Friday, May 13, 2011

Boogie Down Productions -- "The Bridge Is Over" (1987)

What's the matter with your MC, Marley Marl?
Don't know you know that he's out of touch?
What's the matter with your DJ, MC Shan?
On the wheels of steel Marlon sucks
You'd better change what comes out your speaker
You're better off talkin' 'bout your wack Puma sneaker
Cause Bronx created hip-hop
Queens will only get dropped
You're still tellin' lies to me
Everybody's talkin' 'bout the Juice Crew
Funny, but you're still tellin' lies to me
Do those last two lines remind you of the last two lines of another song?

That song was a #1 hit by a singer whose music was about as far from hip-hop as popular music can be.  Surprisingly, it's not featured in the 2002 "jukebox musical" based on many of his hits.

If that's not enough of a clue, here are the two final lines from that singer's song:

Everybody's talkin' 'bout the new sound
Funny, but it's still rock and roll to me
If you still don't get it, don't worry -- I'll embed both songs at the end of this post.

In a previous "Hip Hop 101" lecture, we discussed the numerous "Roxanne" answer songs.  The first and most successful of those songs resulted from a collaboration between 15-year-old Roxanne Shanté and Marley Marl, a very influential DJ and early hip-hop "superproducer."

DJ Marley Marl
Marley Marl is responsible for a number of innovations in the art of sampling, and was the greatest beatmaker of his day -- he was one of the first producers to lift beats from James Brown's opus.  He founded a record label that released records by Big Daddy Kane, Biz Markie, and other first-rate New York City rappers.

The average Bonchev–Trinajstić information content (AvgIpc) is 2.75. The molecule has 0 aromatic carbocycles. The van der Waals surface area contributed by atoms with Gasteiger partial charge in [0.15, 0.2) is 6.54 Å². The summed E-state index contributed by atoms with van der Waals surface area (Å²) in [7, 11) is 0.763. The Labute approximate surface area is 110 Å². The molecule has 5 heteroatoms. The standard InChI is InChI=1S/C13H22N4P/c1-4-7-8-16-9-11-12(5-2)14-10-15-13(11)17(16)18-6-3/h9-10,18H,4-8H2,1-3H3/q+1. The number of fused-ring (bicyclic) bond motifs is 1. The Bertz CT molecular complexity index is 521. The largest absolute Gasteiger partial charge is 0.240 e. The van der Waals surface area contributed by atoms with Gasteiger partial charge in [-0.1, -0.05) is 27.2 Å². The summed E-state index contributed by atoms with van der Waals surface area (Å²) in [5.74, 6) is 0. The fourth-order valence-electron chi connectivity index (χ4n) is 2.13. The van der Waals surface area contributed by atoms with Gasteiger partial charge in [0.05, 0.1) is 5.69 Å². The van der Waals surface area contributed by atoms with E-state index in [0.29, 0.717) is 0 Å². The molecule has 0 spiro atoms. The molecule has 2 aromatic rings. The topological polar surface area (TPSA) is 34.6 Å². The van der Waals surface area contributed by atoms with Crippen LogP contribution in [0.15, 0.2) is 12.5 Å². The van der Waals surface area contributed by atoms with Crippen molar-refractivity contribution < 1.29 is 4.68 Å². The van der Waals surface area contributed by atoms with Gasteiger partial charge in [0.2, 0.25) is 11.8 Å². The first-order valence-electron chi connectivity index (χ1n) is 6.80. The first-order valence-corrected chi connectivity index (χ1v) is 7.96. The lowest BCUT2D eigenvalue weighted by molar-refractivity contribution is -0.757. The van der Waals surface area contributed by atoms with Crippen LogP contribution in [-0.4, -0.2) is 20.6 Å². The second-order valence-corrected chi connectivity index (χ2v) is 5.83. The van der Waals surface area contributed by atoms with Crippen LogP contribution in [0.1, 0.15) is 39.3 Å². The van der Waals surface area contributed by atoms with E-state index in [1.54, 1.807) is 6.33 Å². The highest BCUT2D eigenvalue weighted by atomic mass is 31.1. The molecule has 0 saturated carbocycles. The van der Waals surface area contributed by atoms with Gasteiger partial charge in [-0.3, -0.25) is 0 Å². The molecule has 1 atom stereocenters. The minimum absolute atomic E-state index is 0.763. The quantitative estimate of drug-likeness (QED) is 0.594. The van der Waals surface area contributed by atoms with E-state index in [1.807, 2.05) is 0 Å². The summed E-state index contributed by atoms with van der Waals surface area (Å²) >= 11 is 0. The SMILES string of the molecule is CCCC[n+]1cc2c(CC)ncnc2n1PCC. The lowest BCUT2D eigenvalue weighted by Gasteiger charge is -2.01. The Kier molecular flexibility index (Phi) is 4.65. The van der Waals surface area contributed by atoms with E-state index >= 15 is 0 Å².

When the Juice Crew -- a hip-hop collective that Marley Marl had helped to found, and which was best known for its many answer records -- released a song titled "The Bridge," they found themselves the target of this answer song from rival Boogie Down Productions.

KRS-One in 1984
Boogie Down Productions -- let's call them BDP -- was a South Bronx rap group with something of a Jamaican sound.  Its membership changed constantly over the years, but the two most prominent BDP members during "The Bridge Wars" were KRS-One and Scott La Rock.   They interpreted "The Bridge" as claiming that hip-hop had originated in the Queensbridge section of Queens, which was the home of Marley Marl, Roxanne Shanté, and most of the other members of the Juice Crew.

The lyrics quoted above question the DJ'ing skills of Marley Marl (who was born Marlon Williams) and also diss MC Shan.  The dissing gets very personal:
You can't sound like Shan or the one Marley
Because Shan and Marley Marl dem-a-rhymin' like they gay
It gets worse than that, boys and girls -- when you listen to "The Bridge Is Over" in its entirety, make sure the kiddies aren't listening.

"The Bridge Wars" was one of the classic rap "beefs," and quickly escalated.  It cooled somewhat when Scott La Rock was shot and killed shortly after "The Bridge" was released -- his death was unrelated to "The Bridge Wars" -- and his BDP partner, KRS-One, became heavily involved in the "Stop the Violence Movement" after a young fan was killed at a BDP concert a year later.

But the hatchet wasn't officially buried until 2007, when KRS-One and Marley Marl collaborated on the Hip-Hop Lives album.

And here's a brief excerpt from the Beef video about "The Bridge Wars" -- it will at least give you a taste of the personalities involved.

Here's "The Bridge Is Over":

And here's Billy Joel's "It's Still Rock and Roll To Me" -- the song quoted above:

Here's a link you can use to buy the song from iTunes:

The Bridge Is Over - Criminal Minded (Deluxe Version)

Here's a link to use if you prefer to use Amazon:

No comments:

Post a Comment